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Geophysical Research Letters

Bradley J Thomson, Debra L Buczkowski, Larry S Crumpler, Kimberly D Seelos, Caleb I Fassett
The origin of the sedimentary mound within Gale crater, the landing site for the Mars Science Laboratory rover Curiosity , remains enigmatic. Here we examine the total potential contribution of fluvial material by conducting a volume-based analysis. On the basis of these results, the mound can be divided into three zones: a lower, intermediate, and upper zone. The top boundary of the lowermost zone is defined by maximal contribution of water-lain sediments, which are ~13 to 20% of the total mound volume. The upper zone is defined by the elevation of the unbreached rim to the north (-2...
May 28, 2019: Geophysical Research Letters
Ian Joughin, Benjamin E Smith, Christian G Schoof
The choice of the best basal friction law to use in ice-sheet models remains a source of uncertainty in projections of sea level. The parameters in commonly used friction laws can produce a broad range of behavior and are poorly constrained. Here we use a time series of elevation and speed data to examine the simulated transient response of Pine Island Glacier, Antarctica, to a loss of basal traction as its grounding line retreats. We evaluate a variety of friction laws, which produces a diversity of responses, to determine which best reproduces the observed speedup when forced with the observed thinning...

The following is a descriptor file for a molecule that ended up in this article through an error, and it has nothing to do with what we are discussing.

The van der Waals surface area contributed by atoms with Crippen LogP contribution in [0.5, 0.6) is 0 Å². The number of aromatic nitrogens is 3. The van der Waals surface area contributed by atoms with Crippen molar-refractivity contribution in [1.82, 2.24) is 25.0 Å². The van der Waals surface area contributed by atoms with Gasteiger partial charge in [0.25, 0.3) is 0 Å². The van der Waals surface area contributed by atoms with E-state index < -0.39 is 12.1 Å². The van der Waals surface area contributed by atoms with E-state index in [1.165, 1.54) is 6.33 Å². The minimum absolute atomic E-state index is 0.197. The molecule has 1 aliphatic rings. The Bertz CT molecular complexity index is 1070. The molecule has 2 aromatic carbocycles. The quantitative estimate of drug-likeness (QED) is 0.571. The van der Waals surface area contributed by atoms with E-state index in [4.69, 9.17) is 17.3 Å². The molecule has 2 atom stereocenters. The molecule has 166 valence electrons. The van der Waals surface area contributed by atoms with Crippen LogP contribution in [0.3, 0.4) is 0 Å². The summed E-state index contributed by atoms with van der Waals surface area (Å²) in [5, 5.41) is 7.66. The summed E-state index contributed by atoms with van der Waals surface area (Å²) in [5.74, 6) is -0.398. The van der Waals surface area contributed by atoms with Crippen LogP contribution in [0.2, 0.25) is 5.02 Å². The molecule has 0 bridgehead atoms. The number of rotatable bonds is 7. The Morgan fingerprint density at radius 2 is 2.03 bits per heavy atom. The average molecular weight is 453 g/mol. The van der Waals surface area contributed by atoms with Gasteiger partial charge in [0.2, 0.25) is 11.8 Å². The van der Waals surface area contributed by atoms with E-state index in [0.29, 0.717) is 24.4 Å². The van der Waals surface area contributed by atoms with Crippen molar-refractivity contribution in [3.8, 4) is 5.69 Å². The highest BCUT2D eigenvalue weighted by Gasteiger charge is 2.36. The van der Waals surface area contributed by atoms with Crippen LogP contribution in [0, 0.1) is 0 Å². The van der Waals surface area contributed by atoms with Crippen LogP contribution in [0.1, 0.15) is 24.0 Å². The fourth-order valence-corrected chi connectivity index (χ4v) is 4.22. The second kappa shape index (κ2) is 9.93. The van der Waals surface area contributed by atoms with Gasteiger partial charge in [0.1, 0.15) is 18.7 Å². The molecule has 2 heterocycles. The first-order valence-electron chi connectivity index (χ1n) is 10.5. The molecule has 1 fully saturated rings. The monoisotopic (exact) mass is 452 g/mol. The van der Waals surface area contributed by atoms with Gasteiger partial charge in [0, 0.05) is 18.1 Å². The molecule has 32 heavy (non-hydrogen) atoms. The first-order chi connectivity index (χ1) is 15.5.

May 16, 2019: Geophysical Research Letters
Antonio Genova, Sander Goossens, Erwan Mazarico, Frank G Lemoine, Gregory A Neumann, Weijia Kuang, Terence J Sabaka, Steven A Hauck, David E Smith, Sean C Solomon, Maria T Zuber
Geodetic analysis of radio tracking measurements of the MESSENGER spacecraft while in orbit about Mercury has yielded new estimates for the planet's gravity field, tidal Love number, and pole coordinates. The derived right ascension ( α = 281.0082° ± 0.0009°; all uncertainties are 3 standard deviations) and declination ( δ =61.4164° ± 0.0003°) of the spin pole place Mercury in the Cassini state. Confirmation of the equilibrium state with an estimated mean (whole-planet) obliquity ϵ of 1.968 ± 0.027 arcmin enables the confident determination of the planet's normalized polar moment of inertia (0...